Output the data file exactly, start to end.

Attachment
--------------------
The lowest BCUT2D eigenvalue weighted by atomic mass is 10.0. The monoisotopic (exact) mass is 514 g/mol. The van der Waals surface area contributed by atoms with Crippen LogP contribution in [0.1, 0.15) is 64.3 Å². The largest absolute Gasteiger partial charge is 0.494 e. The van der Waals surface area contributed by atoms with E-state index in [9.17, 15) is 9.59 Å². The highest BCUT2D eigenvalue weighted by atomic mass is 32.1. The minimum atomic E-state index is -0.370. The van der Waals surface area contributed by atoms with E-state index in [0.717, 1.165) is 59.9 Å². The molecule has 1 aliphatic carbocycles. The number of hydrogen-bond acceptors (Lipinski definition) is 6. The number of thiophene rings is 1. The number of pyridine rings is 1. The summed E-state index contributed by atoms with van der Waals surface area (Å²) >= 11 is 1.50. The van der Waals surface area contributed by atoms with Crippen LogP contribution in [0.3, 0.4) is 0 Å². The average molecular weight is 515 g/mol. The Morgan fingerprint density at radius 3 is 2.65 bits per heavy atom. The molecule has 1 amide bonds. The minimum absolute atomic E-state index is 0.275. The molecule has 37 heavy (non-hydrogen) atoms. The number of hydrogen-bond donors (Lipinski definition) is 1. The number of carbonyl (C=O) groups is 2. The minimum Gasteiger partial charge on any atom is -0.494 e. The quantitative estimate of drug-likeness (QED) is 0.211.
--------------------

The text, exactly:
The lowest BCUT2D eigenvalue weighted by atomic mass is 10.0. The monoisotopic (exact) mass is 514 g/mol. The van der Waals surface area contributed by atoms with Crippen LogP contribution in [0.1, 0.15) is 64.3 Å². The largest absolute Gasteiger partial charge is 0.494 e. The van der Waals surface area contributed by atoms with E-state index in [9.17, 15) is 9.59 Å². The highest BCUT2D eigenvalue weighted by atomic mass is 32.1. The minimum atomic E-state index is -0.370. The van der Waals surface area contributed by atoms with E-state index in [0.717, 1.165) is 59.9 Å². The molecule has 1 aliphatic carbocycles. The number of hydrogen-bond acceptors (Lipinski definition) is 6. The number of thiophene rings is 1. The number of pyridine rings is 1. The summed E-state index contributed by atoms with van der Waals surface area (Å²) >= 11 is 1.50. The van der Waals surface area contributed by atoms with Crippen LogP contribution in [0.3, 0.4) is 0 Å². The average molecular weight is 515 g/mol. The Morgan fingerprint density at radius 3 is 2.65 bits per heavy atom. The molecule has 1 amide bonds. The minimum absolute atomic E-state index is 0.275. The molecule has 37 heavy (non-hydrogen) atoms. The number of hydrogen-bond donors (Lipinski definition) is 1. The number of carbonyl (C=O) groups is 2. The minimum Gasteiger partial charge on any atom is -0.494 e. The quantitative estimate of drug-likeness (QED) is 0.211.